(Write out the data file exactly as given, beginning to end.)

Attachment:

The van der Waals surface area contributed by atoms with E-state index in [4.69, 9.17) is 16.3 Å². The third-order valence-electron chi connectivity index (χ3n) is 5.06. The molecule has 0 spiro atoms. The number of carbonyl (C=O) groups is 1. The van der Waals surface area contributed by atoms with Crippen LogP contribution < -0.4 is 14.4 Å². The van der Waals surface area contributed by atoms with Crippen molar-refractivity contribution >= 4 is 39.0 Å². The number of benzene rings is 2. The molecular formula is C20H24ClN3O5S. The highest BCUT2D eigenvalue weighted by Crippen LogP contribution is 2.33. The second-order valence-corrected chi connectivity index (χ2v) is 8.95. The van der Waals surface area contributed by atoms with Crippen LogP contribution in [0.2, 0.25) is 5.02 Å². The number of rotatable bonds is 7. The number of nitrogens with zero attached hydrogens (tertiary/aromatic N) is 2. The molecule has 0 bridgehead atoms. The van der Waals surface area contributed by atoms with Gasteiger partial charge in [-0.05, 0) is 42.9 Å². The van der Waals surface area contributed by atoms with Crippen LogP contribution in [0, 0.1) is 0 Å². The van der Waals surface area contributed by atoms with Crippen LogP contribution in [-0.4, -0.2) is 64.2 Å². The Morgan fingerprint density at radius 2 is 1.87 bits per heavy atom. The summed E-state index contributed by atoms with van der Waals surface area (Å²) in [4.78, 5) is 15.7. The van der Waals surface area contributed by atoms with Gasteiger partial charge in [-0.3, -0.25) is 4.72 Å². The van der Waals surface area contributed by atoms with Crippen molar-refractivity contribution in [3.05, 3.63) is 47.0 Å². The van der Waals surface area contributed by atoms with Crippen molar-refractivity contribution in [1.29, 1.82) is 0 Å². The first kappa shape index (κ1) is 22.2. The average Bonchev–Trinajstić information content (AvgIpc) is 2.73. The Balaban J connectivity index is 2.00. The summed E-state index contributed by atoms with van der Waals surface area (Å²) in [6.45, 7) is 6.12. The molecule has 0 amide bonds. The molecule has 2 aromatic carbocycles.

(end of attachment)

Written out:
The van der Waals surface area contributed by atoms with E-state index in [4.69, 9.17) is 16.3 Å². The third-order valence-electron chi connectivity index (χ3n) is 5.06. The molecule has 0 spiro atoms. The number of carbonyl (C=O) groups is 1. The van der Waals surface area contributed by atoms with Crippen LogP contribution < -0.4 is 14.4 Å². The van der Waals surface area contributed by atoms with Crippen molar-refractivity contribution >= 4 is 39.0 Å². The number of benzene rings is 2. The molecular formula is C20H24ClN3O5S. The highest BCUT2D eigenvalue weighted by Crippen LogP contribution is 2.33. The second-order valence-corrected chi connectivity index (χ2v) is 8.95. The van der Waals surface area contributed by atoms with Crippen LogP contribution in [0.2, 0.25) is 5.02 Å². The number of rotatable bonds is 7. The number of nitrogens with zero attached hydrogens (tertiary/aromatic N) is 2. The molecule has 0 bridgehead atoms. The van der Waals surface area contributed by atoms with Gasteiger partial charge in [-0.05, 0) is 42.9 Å². The van der Waals surface area contributed by atoms with Crippen LogP contribution in [0, 0.1) is 0 Å². The van der Waals surface area contributed by atoms with Crippen LogP contribution in [-0.4, -0.2) is 64.2 Å². The Morgan fingerprint density at radius 2 is 1.87 bits per heavy atom. The summed E-state index contributed by atoms with van der Waals surface area (Å²) in [4.78, 5) is 15.7. The van der Waals surface area contributed by atoms with Gasteiger partial charge in [-0.3, -0.25) is 4.72 Å². The van der Waals surface area contributed by atoms with Crippen molar-refractivity contribution in [3.05, 3.63) is 47.0 Å². The van der Waals surface area contributed by atoms with Crippen molar-refractivity contribution in [1.29, 1.82) is 0 Å². The first kappa shape index (κ1) is 22.2. The average Bonchev–Trinajstić information content (AvgIpc) is 2.73. The Balaban J connectivity index is 2.00. The summed E-state index contributed by atoms with van der Waals surface area (Å²) in [6.45, 7) is 6.12. The molecule has 0 amide bonds. The molecule has 2 aromatic carbocycles.